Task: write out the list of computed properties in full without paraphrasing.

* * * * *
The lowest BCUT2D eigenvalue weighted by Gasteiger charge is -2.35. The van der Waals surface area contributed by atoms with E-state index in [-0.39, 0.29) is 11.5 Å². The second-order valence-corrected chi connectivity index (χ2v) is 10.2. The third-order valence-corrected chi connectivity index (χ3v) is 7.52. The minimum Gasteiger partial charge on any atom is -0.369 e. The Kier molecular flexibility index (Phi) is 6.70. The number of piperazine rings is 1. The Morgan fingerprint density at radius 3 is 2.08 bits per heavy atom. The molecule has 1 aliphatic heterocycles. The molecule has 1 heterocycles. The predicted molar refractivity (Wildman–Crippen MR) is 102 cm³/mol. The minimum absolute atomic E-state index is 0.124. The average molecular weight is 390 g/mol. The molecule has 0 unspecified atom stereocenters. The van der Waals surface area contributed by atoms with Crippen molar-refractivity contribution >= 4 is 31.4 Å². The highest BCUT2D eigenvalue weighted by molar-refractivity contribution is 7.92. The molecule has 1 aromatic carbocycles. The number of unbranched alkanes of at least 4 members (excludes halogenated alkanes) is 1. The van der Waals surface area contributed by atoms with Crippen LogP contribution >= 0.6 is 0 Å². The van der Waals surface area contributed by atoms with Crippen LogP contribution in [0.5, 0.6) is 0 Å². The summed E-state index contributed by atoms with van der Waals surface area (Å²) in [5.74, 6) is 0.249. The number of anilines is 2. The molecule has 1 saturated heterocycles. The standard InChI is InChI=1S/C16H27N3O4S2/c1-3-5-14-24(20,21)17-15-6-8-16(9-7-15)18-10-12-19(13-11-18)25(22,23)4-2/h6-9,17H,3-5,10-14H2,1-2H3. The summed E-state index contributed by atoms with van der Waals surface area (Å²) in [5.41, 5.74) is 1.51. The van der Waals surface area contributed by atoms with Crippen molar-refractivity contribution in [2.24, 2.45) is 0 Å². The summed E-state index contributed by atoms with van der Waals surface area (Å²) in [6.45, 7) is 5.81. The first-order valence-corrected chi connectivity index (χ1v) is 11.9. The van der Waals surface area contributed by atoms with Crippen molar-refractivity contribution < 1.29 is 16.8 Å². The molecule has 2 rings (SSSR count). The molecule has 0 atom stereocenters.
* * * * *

The lowest BCUT2D eigenvalue weighted by Gasteiger charge is -2.35. The van der Waals surface area contributed by atoms with E-state index in [-0.39, 0.29) is 11.5 Å². The second-order valence-corrected chi connectivity index (χ2v) is 10.2. The third-order valence-corrected chi connectivity index (χ3v) is 7.52. The minimum Gasteiger partial charge on any atom is -0.369 e. The Kier molecular flexibility index (Phi) is 6.70. The number of piperazine rings is 1. The Morgan fingerprint density at radius 3 is 2.08 bits per heavy atom. The molecule has 1 aliphatic heterocycles. The molecule has 1 heterocycles. The predicted molar refractivity (Wildman–Crippen MR) is 102 cm³/mol. The minimum absolute atomic E-state index is 0.124. The average molecular weight is 390 g/mol. The molecule has 0 unspecified atom stereocenters. The van der Waals surface area contributed by atoms with Crippen molar-refractivity contribution >= 4 is 31.4 Å². The highest BCUT2D eigenvalue weighted by molar-refractivity contribution is 7.92. The molecule has 1 aromatic carbocycles. The number of unbranched alkanes of at least 4 members (excludes halogenated alkanes) is 1. The van der Waals surface area contributed by atoms with Crippen LogP contribution >= 0.6 is 0 Å². The van der Waals surface area contributed by atoms with Crippen LogP contribution in [0.5, 0.6) is 0 Å². The summed E-state index contributed by atoms with van der Waals surface area (Å²) in [5.74, 6) is 0.249. The number of anilines is 2. The molecule has 1 saturated heterocycles. The standard InChI is InChI=1S/C16H27N3O4S2/c1-3-5-14-24(20,21)17-15-6-8-16(9-7-15)18-10-12-19(13-11-18)25(22,23)4-2/h6-9,17H,3-5,10-14H2,1-2H3. The summed E-state index contributed by atoms with van der Waals surface area (Å²) in [5.41, 5.74) is 1.51. The van der Waals surface area contributed by atoms with Crippen molar-refractivity contribution in [2.24, 2.45) is 0 Å². The summed E-state index contributed by atoms with van der Waals surface area (Å²) in [6.45, 7) is 5.81. The first-order valence-corrected chi connectivity index (χ1v) is 11.9. The van der Waals surface area contributed by atoms with Crippen molar-refractivity contribution < 1.29 is 16.8 Å². The molecule has 2 rings (SSSR count). The molecule has 0 atom stereocenters.